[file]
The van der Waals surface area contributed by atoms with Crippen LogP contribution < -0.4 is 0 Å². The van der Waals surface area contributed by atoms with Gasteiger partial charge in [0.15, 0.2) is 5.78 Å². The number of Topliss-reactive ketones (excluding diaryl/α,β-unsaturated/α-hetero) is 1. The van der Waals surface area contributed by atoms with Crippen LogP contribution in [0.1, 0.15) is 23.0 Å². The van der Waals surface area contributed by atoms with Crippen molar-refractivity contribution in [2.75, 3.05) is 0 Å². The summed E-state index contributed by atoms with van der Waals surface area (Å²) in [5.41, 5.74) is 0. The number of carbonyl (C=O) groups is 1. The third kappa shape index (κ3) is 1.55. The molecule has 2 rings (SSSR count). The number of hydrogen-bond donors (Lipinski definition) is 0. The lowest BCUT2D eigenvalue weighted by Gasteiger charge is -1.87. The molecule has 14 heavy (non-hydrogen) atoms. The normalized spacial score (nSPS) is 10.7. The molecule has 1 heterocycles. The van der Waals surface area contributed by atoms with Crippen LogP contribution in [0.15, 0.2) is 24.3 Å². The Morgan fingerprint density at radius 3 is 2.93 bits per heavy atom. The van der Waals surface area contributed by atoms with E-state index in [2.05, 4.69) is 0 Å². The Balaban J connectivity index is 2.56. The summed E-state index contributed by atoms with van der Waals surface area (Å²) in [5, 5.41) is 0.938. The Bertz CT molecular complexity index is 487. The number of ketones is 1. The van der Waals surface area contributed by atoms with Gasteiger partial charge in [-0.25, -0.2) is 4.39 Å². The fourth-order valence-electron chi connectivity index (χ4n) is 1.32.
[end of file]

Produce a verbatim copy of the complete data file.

The van der Waals surface area contributed by atoms with Crippen LogP contribution < -0.4 is 0 Å². The van der Waals surface area contributed by atoms with Gasteiger partial charge in [0.15, 0.2) is 5.78 Å². The number of Topliss-reactive ketones (excluding diaryl/α,β-unsaturated/α-hetero) is 1. The van der Waals surface area contributed by atoms with Crippen LogP contribution in [0.1, 0.15) is 23.0 Å². The van der Waals surface area contributed by atoms with Crippen molar-refractivity contribution in [2.75, 3.05) is 0 Å². The summed E-state index contributed by atoms with van der Waals surface area (Å²) in [5.41, 5.74) is 0. The number of carbonyl (C=O) groups is 1. The third kappa shape index (κ3) is 1.55. The molecule has 2 rings (SSSR count). The number of hydrogen-bond donors (Lipinski definition) is 0. The lowest BCUT2D eigenvalue weighted by Gasteiger charge is -1.87. The molecule has 14 heavy (non-hydrogen) atoms. The normalized spacial score (nSPS) is 10.7. The molecule has 1 heterocycles. The van der Waals surface area contributed by atoms with Crippen LogP contribution in [0.15, 0.2) is 24.3 Å². The Morgan fingerprint density at radius 3 is 2.93 bits per heavy atom. The van der Waals surface area contributed by atoms with E-state index in [2.05, 4.69) is 0 Å². The Balaban J connectivity index is 2.56. The summed E-state index contributed by atoms with van der Waals surface area (Å²) in [5, 5.41) is 0.938. The Bertz CT molecular complexity index is 487. The number of ketones is 1. The van der Waals surface area contributed by atoms with Gasteiger partial charge in [-0.25, -0.2) is 4.39 Å². The fourth-order valence-electron chi connectivity index (χ4n) is 1.32.